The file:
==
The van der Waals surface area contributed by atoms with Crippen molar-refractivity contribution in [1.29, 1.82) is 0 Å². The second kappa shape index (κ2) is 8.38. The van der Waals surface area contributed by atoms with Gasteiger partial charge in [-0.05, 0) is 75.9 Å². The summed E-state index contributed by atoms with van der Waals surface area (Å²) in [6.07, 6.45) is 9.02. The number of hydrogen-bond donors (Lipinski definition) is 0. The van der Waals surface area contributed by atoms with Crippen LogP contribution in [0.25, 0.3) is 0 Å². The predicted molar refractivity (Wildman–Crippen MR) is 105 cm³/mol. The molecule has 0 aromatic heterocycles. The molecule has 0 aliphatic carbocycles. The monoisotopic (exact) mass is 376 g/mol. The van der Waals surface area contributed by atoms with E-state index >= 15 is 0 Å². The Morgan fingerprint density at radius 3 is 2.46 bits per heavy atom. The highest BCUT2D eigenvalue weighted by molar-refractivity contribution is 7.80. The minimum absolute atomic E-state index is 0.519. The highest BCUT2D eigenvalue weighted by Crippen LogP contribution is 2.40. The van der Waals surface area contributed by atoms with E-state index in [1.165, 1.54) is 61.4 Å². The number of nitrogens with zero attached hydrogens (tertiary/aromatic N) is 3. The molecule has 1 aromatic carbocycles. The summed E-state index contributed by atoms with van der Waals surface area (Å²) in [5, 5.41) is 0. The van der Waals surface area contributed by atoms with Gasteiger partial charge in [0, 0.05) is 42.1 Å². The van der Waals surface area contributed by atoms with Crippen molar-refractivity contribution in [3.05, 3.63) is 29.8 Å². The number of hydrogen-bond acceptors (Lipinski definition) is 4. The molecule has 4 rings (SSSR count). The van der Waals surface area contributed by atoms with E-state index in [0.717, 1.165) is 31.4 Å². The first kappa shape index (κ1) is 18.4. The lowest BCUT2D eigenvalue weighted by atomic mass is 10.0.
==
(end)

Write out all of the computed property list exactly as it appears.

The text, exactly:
The van der Waals surface area contributed by atoms with Crippen molar-refractivity contribution in [1.29, 1.82) is 0 Å². The second kappa shape index (κ2) is 8.38. The van der Waals surface area contributed by atoms with Gasteiger partial charge in [-0.05, 0) is 75.9 Å². The summed E-state index contributed by atoms with van der Waals surface area (Å²) in [6.07, 6.45) is 9.02. The number of hydrogen-bond donors (Lipinski definition) is 0. The van der Waals surface area contributed by atoms with Crippen LogP contribution in [0.25, 0.3) is 0 Å². The predicted molar refractivity (Wildman–Crippen MR) is 105 cm³/mol. The molecule has 0 aromatic heterocycles. The molecule has 0 aliphatic carbocycles. The monoisotopic (exact) mass is 376 g/mol. The van der Waals surface area contributed by atoms with E-state index >= 15 is 0 Å². The Morgan fingerprint density at radius 3 is 2.46 bits per heavy atom. The highest BCUT2D eigenvalue weighted by molar-refractivity contribution is 7.80. The minimum absolute atomic E-state index is 0.519. The highest BCUT2D eigenvalue weighted by Crippen LogP contribution is 2.40. The van der Waals surface area contributed by atoms with E-state index in [1.165, 1.54) is 61.4 Å². The number of nitrogens with zero attached hydrogens (tertiary/aromatic N) is 3. The molecule has 1 aromatic carbocycles. The summed E-state index contributed by atoms with van der Waals surface area (Å²) in [5, 5.41) is 0. The van der Waals surface area contributed by atoms with Gasteiger partial charge in [0, 0.05) is 42.1 Å². The van der Waals surface area contributed by atoms with Crippen molar-refractivity contribution in [3.05, 3.63) is 29.8 Å². The number of hydrogen-bond acceptors (Lipinski definition) is 4. The molecule has 4 rings (SSSR count). The van der Waals surface area contributed by atoms with E-state index in [0.717, 1.165) is 31.4 Å². The first kappa shape index (κ1) is 18.4. The lowest BCUT2D eigenvalue weighted by atomic mass is 10.0.